The Idaho Tax Commission takes care to protect your privacy. Therefore, we will disclose to you what data we collect when you visit our website.
When you visit our site
The Tax Commission’s website is hosted by the Idaho Department of Administration, and in cooperation with that agency, we automatically collect the following information when you visit our site:
- Your IP (Internet Protocol) address
- Date and time of your request
- The pages or files you request
- The success or failure of your requests
This information does not identify individual visitors, and we will make no attempt to do so unless illegal activity or tampering with our site is suspected. This data collected is used to generate statistical reports, and those reports are used solely for the purpose of managing our site and improving the information and services we offer.
What information is public
Your tax information isn’t generally available to the public. In most cases, the Idaho Tax Commission is prohibited by law from sharing any information from the tax returns or audits of an individual, a business, or a nonprofit organization. However, the law does allow us to disclose confidential tax information to a few authorized government agencies when needed to enforce payments such as taxes or child support.
Tax lien information is a different matter. Unlike tax returns, tax liens are a public notice of debt. These liens attach to your property and your rights to property. Once the Tax Commission has filed a tax lien with the Idaho Secretary of State, information from the lien is available to the public.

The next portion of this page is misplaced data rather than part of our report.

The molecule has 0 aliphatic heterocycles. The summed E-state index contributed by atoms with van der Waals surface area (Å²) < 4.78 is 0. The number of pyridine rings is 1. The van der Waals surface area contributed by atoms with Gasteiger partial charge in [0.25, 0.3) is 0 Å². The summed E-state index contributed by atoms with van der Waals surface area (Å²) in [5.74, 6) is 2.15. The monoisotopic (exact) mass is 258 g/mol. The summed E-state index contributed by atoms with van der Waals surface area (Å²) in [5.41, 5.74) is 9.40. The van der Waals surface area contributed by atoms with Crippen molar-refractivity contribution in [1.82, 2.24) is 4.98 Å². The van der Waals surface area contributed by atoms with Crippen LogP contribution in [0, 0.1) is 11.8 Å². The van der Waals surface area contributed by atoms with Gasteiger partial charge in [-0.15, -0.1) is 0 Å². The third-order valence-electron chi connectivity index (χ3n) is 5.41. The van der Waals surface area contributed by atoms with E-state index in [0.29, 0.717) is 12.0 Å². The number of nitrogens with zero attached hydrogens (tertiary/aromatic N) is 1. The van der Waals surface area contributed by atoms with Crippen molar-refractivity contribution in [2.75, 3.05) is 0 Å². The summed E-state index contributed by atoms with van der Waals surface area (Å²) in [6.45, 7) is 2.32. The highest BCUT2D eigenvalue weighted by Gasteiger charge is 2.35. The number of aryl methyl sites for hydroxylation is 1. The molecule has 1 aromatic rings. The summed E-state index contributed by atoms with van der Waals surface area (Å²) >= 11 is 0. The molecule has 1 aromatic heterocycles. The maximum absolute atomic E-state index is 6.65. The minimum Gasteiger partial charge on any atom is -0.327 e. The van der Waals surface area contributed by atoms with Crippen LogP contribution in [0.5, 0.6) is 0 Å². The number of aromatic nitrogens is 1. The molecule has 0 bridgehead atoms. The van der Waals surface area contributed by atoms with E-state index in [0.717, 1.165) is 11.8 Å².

If you email us
We provide Tax Commission email addresses to facilitate communication with us to answer your questions or otherwise provide services to you. In these situations, we ask that you provide us with your email address or other contact information so that we can respond to your inquiry and provide you with the best possible service.
However, you should be aware that electronic mail should not be considered secure, and third parties may be able to intercept and read email messages. It is up to you to assume the risk of providing such information to us in the form of an email message. Because electronic mail cannot be considered secure, we also suggest that you not ask taxpayer-specific questions by email, which would necessitate including information like your Social Security number or specific information from your tax return.
Instead, please call or write to us. If we receive electronic inquiries that would require our response to include such taxpayer-specific information, we will respond by telephone or regular mail rather than email.